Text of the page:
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Pressgang visit Penrith Museum

Friday, 07 September 2018
By James Cryer

Matt Schembri of the PIAA and James Cryer of JDA Print Recruitment, hand over the copper wall-plaque which originally came from Halkeas Press, to the Penrith Museum of Printing. This hand-beaten copper plaque depicts Gutenberg’s workshop, c1448 and so is a fitting reminder of the birth of printing.

The Penrith Museum of Print has host a visit from one of its sister organisations, the Pressgang, founded some 40 years ago by members from  the newspaper sector, writes Pressgang member James Cryer.

The group was welcomed by long-term member of both the Pressgang and the PMOP, former Fairfax print supremo and now gentleman of leisure, Bob Lockley. 

In fact, the group was here to observe the various machines running – all ably manned by three hired hands, Peter Butterworth, John Berry and George Gearside, all impressively decked-out in period costume of starched white shirts, aprons and nifty bow-ties, accurately replicating that bygone era when tradesman considered themselves superior creatures above all, especially the comps.

First cab off-the-rank were the Linotypes. Bob was quick to point out his expertise as, ba

ck in the mists of time, he too, cut his teeth as an apprentice with Fairfax. Peter gave a fascinating history of moveable type and Gutenberg’s ingenious ideas regarding the casting of type, the use of various metals, – all of which were ‘miracles’ for that time, but which we tend to gloss over now.

It took another German (one residing in New York) just over 400 years later, Ottmar Mergenthaler, to create another disruptive technology: this time the Linotype machine, which was loved or hated depending on whether you were a traditional hand-compositor who had just been retrenched, or one of the newly-trained operators. The machine – first installed by the New York Tribune – was arguably the most complicated mechanical contraption ever devised. Edison himself (of light-bulb fame and universally acknowledged as the world;’s greatest inventor) described it as the ‘eighth wonder of the world’.

The group was fortunate to have a Linotype operator in the building, in John Berry, who is fresh from as starring role in the soon to be released movie Ladies in Black.  as a Linotype operator in the Fairfax building in Ultimo, back in the 1960s, with his scene filmed in the Museum in Penrith.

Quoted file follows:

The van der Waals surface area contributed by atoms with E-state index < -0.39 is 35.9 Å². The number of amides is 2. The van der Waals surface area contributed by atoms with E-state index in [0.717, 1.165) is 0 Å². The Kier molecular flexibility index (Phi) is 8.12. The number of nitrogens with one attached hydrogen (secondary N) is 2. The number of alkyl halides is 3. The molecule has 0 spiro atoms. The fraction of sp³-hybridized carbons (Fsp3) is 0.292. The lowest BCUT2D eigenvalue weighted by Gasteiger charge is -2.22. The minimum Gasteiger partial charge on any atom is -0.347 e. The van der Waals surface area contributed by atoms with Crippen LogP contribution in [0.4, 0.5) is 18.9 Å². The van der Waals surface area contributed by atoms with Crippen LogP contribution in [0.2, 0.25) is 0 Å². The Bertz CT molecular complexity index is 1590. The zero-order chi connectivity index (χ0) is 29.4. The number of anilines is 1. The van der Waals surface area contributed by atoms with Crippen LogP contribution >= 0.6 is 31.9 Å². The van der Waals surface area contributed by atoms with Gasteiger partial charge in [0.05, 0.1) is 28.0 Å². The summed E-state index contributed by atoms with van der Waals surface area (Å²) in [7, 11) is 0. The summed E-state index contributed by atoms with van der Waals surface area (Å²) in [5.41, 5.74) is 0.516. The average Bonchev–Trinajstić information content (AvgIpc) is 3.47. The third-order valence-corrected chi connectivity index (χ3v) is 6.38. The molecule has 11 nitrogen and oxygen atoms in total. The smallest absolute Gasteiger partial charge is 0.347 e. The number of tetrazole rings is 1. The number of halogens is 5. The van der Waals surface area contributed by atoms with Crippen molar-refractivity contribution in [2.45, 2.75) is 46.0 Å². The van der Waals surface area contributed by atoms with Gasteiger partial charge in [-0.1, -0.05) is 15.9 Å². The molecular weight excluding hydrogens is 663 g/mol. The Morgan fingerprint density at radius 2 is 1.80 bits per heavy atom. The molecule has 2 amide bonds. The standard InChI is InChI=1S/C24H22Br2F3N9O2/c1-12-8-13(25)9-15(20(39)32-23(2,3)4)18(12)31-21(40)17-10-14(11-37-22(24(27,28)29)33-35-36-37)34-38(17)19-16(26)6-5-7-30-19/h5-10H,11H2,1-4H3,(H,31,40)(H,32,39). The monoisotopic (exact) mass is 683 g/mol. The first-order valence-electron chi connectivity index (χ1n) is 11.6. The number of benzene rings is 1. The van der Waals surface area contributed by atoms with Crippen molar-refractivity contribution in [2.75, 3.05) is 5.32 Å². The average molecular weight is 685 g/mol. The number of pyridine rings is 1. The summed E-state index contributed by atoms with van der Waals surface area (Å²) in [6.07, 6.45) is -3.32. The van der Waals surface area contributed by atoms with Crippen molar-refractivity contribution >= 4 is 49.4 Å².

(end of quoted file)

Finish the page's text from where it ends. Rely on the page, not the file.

Following John’s turn George Gearside rose to the occasion as he showed his virtuoso talents by operating not one but six letterpress devices, not all at the same time.

The sextet in question consisted of the Albion – the Wharfedale, the Chandler & Price, the Arab, the Heidelberg GTO, and the Vertical Miehle.

Members of the Pressgang looked on in wonderment, having been brought up in the cloistered world of ‘press-button technology, they had no idea how hard these poor unfortunate sheet-fed guys had to work. It was a great meeting enjoyed by all – and a special thanks to the three stars of the show – Peter, John and George – and to Stephanus Peters, but especially to Bob Lockley who organised the event.

In appreciation, Pressgang’s convenor, James Ackland on behalf of the group, made a generous $300 donation to the Museum and assured it of the group’s ongoing support.

The day contained another pleasant surprise, with the Pressgang members were witness to the timely arrival of another piece of print memorabilia.

 Delivered courtesy of Matt Schembri, of the PIAA, a huge copper wall-plaque which has adorned their walls for some time, has now been re-gifted for permanent display at the PMOP. The plaque was originally given to James Cryer by Stan Halkeas, of Halkeas Printing (back in 2010), who passed it on to the PIAA for safekeeping.

Cryer says, “Let’s hope this artefact can find peace and solace, safely housed among friends in its new spiritual home at the Museum.

We hope to acknowledge the PIAA’s role, in a more public way, at the Museum’s soft-opening hopefully around late-November.

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